What a thrill to cut fiddlehead ferns and eat them an hour or so later. Plenty of Mainers are prowling in the woods right this minute gathering the new ostrich fern sprouts before they unfurl, but I was recently in Massachusetts in the front yard at my friend Barbara’s house where she had stuck some fern plants a few years ago. They spread like crazy and we cut a small basketful, and in only three or four hours another batch had stuck themselves up far enough to slice off.
I cleaned them, and Barbara mixed them with portobello mushrooms for a simple pasta dish. Oh, yum.
Fiddleheads taste green. I suppose part of what makes them seem so wonderful is that they are among our first fresh green things to eat in the spring, aren’t bitter like dandelions and are susceptible to all kinds of preparations, even pickling.
My dental hygienist, Pam Carter from Newburgh, regaled me with her fiddlehead hunting adventures with her partner and their toddler. If I have to have my teeth cleaned, at least I can enjoy hearing about how they collected a cooler full and cleaned them by tossing them in a towel to let the brown papery wrappers blow away. She had brought some to work with her to warm up in the microwave for lunch.
“’Ow ’oo ’oo ’ix ’mm?” I said, with my mouth full of metal.
“We wrap them in some aluminum foil with a little butter and put them on the grill,” she said.
Well, that’s easy, I thought. What a good idea. They have enough to freeze or even pickle if they want.
If you don’t gather them yourself you can buy a pound or two as I did the other day. Farmers markets are likely to have them this season; I found mine at the co-op in Belfast. I think “green beans” when I think of fiddleheads and use them similarly. I simmered them for about 10 minutes or so, until they were a little tender, then I stir fried them in butter with chopped shallot and pieces of asparagus from my new patch — some of the earliest I have gathered. That was tasty, too. I like leftover steamed fiddleheads with salad dressing on them, eaten alone or tossed into a salad.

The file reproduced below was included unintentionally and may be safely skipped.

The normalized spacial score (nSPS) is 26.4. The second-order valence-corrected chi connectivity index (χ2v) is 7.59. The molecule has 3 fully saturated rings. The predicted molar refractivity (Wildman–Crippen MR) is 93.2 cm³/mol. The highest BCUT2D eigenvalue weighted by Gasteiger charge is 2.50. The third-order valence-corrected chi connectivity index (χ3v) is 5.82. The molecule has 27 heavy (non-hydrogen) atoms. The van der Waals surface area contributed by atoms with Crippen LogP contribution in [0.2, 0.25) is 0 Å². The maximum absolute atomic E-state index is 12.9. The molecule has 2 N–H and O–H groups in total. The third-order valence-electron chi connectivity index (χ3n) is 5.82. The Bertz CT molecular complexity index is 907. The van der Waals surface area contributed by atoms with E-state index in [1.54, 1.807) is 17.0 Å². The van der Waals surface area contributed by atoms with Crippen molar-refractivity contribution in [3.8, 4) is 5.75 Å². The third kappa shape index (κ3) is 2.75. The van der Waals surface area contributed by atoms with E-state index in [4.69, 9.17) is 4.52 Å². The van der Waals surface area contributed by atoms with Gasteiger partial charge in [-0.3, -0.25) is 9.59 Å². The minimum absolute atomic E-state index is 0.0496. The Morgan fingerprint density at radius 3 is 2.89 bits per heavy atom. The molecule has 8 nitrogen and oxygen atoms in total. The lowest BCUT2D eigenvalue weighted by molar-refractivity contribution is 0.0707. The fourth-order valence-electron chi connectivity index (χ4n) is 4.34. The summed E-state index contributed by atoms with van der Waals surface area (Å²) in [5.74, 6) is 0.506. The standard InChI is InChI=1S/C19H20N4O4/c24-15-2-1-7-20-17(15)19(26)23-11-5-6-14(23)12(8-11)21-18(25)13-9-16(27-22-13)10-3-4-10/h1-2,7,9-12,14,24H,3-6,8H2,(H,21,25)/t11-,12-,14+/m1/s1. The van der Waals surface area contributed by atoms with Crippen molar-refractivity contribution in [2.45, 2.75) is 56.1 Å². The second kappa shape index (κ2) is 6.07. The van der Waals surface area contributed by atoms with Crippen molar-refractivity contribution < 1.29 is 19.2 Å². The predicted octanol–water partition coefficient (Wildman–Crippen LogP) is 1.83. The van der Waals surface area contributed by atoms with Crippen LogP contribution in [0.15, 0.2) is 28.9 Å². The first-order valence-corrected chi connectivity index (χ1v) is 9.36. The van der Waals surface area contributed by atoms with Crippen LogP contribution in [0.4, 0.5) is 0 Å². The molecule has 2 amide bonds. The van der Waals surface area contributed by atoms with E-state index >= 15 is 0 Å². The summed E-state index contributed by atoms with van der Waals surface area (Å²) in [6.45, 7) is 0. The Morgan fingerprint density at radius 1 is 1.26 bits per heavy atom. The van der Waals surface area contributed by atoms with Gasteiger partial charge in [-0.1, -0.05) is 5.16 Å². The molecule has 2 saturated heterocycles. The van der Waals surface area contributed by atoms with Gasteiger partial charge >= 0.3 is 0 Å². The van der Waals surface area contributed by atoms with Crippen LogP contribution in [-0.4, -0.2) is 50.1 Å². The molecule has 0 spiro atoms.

The pasta dish that Barbara made was very easy, barely requires a recipe and is infinitely flexible. You can use more or fewer mushrooms and fiddleheads, and the pasta can be spaghetti, linguine, fettuccine or a shell pasta, orecchiette or rotini. Add in bits of broccoli or some shredded spinach, or slivers of chicken, prosciutto or cooked shrimp.
Fiddleheads and Pasta
Yields 3-4 servings
2 tablespoons of olive oil
2 tablespoons of butter
2–3 cloves of garlic, finely minced
½ pound of fiddleheads
2 large portobello caps or equivalent in baby bellas
Cooked pasta of your choice
Parmesan or Romano cheese
Clean the fiddleheads and trim the brown stem end. Put into enough water to barely cover and simmer for about 10 minutes or until they are tender. Drain and set aside. Chop the portobellos coarsely. Heat the oil and butter in a saute pan and add the garlic and cook it briefly. Add the mushrooms and, when they are tender, add the fiddleheads and heat through. Toss with the pasta and serve with grated cheese on top.